Katz lauds Winnipeg's progress, hints he might run again

Winnipeg Mayor Sam Katz delivered his state of the city address Friday, focusing on major changes underway throughout the city - but he didn't rule out another run in the next election.

Mayor Sam Katz lauds Winnipeg’s businesses, infrastructure growth in speech

Winnipeg mayor Sam Katz delivered his annual state of the city address on Friday. CBC's Ryan Hicks reports. 1:51

Winnipeg Mayor Sam Katz delivered his state of the city address Friday and indicated he has not ruled out running for a third term in office.

Katz greeted over 1,000 guests at the annual luncheon hosted by the Winnipeg Chamber of Commerce.

He said the city saw a major increase in building permits over the last year, hitting a record value of $1.5 billion. Katz said in response to the growth, the city would be expanding its permit and inspection process by adding seven new employees.

He said city officials would soon be launching an online tool to help business owners in or outside Winnipeg relocate in the city. It will offer business owners demographic information about the area and what businesses are already in the area. 

Katz said the city will make a bid to host the Canada Summer Games in 2017.

When asked if he'll run for re-election Katz quipped: "Can you think of a reason why not?" If he does run and win again, it would be Katz's third term as mayor.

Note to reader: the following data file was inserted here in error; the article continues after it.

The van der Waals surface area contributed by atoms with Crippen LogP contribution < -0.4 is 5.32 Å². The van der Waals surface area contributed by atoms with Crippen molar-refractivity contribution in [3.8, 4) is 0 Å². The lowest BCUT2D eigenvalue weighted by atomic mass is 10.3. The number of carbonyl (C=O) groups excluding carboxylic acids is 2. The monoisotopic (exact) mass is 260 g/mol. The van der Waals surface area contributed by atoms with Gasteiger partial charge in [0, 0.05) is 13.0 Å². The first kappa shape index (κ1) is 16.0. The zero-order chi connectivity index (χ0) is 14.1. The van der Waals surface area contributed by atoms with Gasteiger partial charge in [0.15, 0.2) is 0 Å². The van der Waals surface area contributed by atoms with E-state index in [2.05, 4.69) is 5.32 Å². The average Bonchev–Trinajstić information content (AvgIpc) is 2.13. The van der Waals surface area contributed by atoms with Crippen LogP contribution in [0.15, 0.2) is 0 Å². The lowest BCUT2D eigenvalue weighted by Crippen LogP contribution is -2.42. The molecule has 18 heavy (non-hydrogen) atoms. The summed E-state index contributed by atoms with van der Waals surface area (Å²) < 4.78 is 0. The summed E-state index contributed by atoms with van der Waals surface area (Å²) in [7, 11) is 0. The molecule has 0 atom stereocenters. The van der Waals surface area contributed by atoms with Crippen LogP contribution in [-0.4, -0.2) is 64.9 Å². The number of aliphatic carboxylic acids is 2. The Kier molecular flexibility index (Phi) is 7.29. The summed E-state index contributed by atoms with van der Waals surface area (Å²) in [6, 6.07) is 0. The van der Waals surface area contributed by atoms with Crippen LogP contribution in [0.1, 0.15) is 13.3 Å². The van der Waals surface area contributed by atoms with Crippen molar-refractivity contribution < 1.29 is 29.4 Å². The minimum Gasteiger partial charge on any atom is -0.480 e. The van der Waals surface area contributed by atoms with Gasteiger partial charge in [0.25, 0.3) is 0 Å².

Katz said the only reason he wouldn't run again next year is if his family wasn't on board. But he said his priority is to make sure Winnipeg continues to flourish. "The job is to basically grow the city, make sure it's an exciting city, a vibrant city, that young people want to live here ... that's what you're supposed to do."

Critics such as Coun. Paula Havixbeck have not ruled out their own electoral bid for mayor. Havixbeck said she thinks Katz painted an overly rosy picture Friday of the city's economic health.  "With that much growth, why did we need to have a tax increase this year?" Havixbeck asked. She said she has received hundreds of messages urging her to run for the mayor's job.

Katz acknowledged the city was in an infrastructure crisis and said a new reserve fund was a step to address the city’s crumbling infrastructure.

He said infrastructure was the biggest challenge facing Winnipeg and that the city had an "infrastructure deficit" that could not be fixed with property tax funds alone.

Katz discussed how the city is balancing economic and social concerns by focusing on community spaces in many areas throughout the city.